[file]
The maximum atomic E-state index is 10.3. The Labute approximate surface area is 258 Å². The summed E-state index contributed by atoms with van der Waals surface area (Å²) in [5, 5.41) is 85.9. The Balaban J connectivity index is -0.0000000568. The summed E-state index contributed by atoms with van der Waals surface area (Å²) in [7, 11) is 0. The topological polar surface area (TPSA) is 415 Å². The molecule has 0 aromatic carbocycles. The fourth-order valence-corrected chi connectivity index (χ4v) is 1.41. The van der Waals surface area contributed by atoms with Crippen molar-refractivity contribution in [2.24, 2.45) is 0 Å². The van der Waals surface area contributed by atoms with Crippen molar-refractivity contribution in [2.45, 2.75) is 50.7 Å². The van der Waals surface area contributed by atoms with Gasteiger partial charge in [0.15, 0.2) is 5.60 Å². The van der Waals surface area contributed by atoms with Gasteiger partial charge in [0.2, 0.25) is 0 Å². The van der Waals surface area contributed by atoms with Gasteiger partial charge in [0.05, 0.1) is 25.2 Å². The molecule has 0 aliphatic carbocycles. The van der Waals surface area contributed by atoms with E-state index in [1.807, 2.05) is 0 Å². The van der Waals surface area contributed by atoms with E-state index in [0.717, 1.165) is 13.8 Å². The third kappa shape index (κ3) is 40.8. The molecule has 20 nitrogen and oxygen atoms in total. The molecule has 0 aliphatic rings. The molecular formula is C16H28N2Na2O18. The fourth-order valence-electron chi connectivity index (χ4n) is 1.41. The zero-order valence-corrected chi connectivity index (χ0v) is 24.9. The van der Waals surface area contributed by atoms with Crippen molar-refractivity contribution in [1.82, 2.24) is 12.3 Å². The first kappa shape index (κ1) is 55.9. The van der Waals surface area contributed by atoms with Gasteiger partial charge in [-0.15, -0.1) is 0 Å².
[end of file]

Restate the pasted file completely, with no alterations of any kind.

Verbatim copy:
The maximum atomic E-state index is 10.3. The Labute approximate surface area is 258 Å². The summed E-state index contributed by atoms with van der Waals surface area (Å²) in [5, 5.41) is 85.9. The Balaban J connectivity index is -0.0000000568. The summed E-state index contributed by atoms with van der Waals surface area (Å²) in [7, 11) is 0. The topological polar surface area (TPSA) is 415 Å². The molecule has 0 aromatic carbocycles. The fourth-order valence-corrected chi connectivity index (χ4v) is 1.41. The van der Waals surface area contributed by atoms with Crippen molar-refractivity contribution in [2.24, 2.45) is 0 Å². The van der Waals surface area contributed by atoms with Crippen molar-refractivity contribution in [2.45, 2.75) is 50.7 Å². The van der Waals surface area contributed by atoms with Gasteiger partial charge in [0.15, 0.2) is 5.60 Å². The van der Waals surface area contributed by atoms with Gasteiger partial charge in [0.2, 0.25) is 0 Å². The van der Waals surface area contributed by atoms with Gasteiger partial charge in [0.05, 0.1) is 25.2 Å². The molecule has 0 aliphatic carbocycles. The van der Waals surface area contributed by atoms with E-state index in [1.807, 2.05) is 0 Å². The van der Waals surface area contributed by atoms with E-state index in [0.717, 1.165) is 13.8 Å². The third kappa shape index (κ3) is 40.8. The molecule has 20 nitrogen and oxygen atoms in total. The molecule has 0 aliphatic rings. The molecular formula is C16H28N2Na2O18. The fourth-order valence-electron chi connectivity index (χ4n) is 1.41. The zero-order valence-corrected chi connectivity index (χ0v) is 24.9. The van der Waals surface area contributed by atoms with Crippen molar-refractivity contribution in [1.82, 2.24) is 12.3 Å². The first kappa shape index (κ1) is 55.9. The van der Waals surface area contributed by atoms with Gasteiger partial charge in [-0.15, -0.1) is 0 Å².